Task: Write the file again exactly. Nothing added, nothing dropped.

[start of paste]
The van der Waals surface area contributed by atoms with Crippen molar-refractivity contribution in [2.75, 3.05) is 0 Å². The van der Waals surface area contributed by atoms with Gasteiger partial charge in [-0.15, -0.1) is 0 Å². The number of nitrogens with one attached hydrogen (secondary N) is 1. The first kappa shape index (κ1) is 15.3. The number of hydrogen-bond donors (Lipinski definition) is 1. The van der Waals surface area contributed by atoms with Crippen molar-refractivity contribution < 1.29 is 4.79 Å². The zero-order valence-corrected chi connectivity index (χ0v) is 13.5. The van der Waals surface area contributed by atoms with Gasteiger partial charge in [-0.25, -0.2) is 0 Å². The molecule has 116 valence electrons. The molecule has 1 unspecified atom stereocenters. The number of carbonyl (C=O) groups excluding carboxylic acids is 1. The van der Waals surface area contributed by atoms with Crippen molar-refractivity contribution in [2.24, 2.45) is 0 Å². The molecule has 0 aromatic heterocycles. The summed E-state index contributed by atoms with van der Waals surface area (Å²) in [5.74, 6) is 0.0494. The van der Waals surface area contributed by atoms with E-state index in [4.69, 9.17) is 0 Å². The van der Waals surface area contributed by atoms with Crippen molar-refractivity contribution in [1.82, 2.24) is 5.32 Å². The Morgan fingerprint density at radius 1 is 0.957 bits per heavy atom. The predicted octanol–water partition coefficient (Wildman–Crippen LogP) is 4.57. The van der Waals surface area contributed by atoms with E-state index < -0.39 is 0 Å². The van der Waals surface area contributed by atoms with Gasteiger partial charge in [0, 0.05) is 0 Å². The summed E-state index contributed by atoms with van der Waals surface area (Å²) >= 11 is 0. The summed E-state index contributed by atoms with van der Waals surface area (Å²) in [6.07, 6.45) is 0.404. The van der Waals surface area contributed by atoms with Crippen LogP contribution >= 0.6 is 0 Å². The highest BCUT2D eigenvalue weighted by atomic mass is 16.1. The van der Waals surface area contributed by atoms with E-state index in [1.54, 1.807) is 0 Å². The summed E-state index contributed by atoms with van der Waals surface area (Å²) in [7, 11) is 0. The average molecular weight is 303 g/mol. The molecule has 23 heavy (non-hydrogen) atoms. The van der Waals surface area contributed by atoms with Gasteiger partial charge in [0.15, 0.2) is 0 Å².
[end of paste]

The van der Waals surface area contributed by atoms with Crippen molar-refractivity contribution in [2.75, 3.05) is 0 Å². The van der Waals surface area contributed by atoms with Gasteiger partial charge in [-0.15, -0.1) is 0 Å². The number of nitrogens with one attached hydrogen (secondary N) is 1. The first kappa shape index (κ1) is 15.3. The number of hydrogen-bond donors (Lipinski definition) is 1. The van der Waals surface area contributed by atoms with Crippen molar-refractivity contribution < 1.29 is 4.79 Å². The zero-order valence-corrected chi connectivity index (χ0v) is 13.5. The van der Waals surface area contributed by atoms with Gasteiger partial charge in [-0.25, -0.2) is 0 Å². The molecule has 116 valence electrons. The molecule has 1 unspecified atom stereocenters. The number of carbonyl (C=O) groups excluding carboxylic acids is 1. The van der Waals surface area contributed by atoms with Crippen molar-refractivity contribution in [2.24, 2.45) is 0 Å². The molecule has 0 aromatic heterocycles. The summed E-state index contributed by atoms with van der Waals surface area (Å²) in [5.74, 6) is 0.0494. The van der Waals surface area contributed by atoms with E-state index in [4.69, 9.17) is 0 Å². The van der Waals surface area contributed by atoms with Crippen molar-refractivity contribution in [1.82, 2.24) is 5.32 Å². The Morgan fingerprint density at radius 1 is 0.957 bits per heavy atom. The predicted octanol–water partition coefficient (Wildman–Crippen LogP) is 4.57. The van der Waals surface area contributed by atoms with E-state index < -0.39 is 0 Å². The van der Waals surface area contributed by atoms with Gasteiger partial charge in [0, 0.05) is 0 Å². The summed E-state index contributed by atoms with van der Waals surface area (Å²) >= 11 is 0. The summed E-state index contributed by atoms with van der Waals surface area (Å²) in [6.07, 6.45) is 0.404. The van der Waals surface area contributed by atoms with Crippen LogP contribution >= 0.6 is 0 Å². The highest BCUT2D eigenvalue weighted by atomic mass is 16.1. The van der Waals surface area contributed by atoms with E-state index in [1.54, 1.807) is 0 Å². The summed E-state index contributed by atoms with van der Waals surface area (Å²) in [7, 11) is 0. The average molecular weight is 303 g/mol. The molecule has 23 heavy (non-hydrogen) atoms. The van der Waals surface area contributed by atoms with Gasteiger partial charge in [0.15, 0.2) is 0 Å².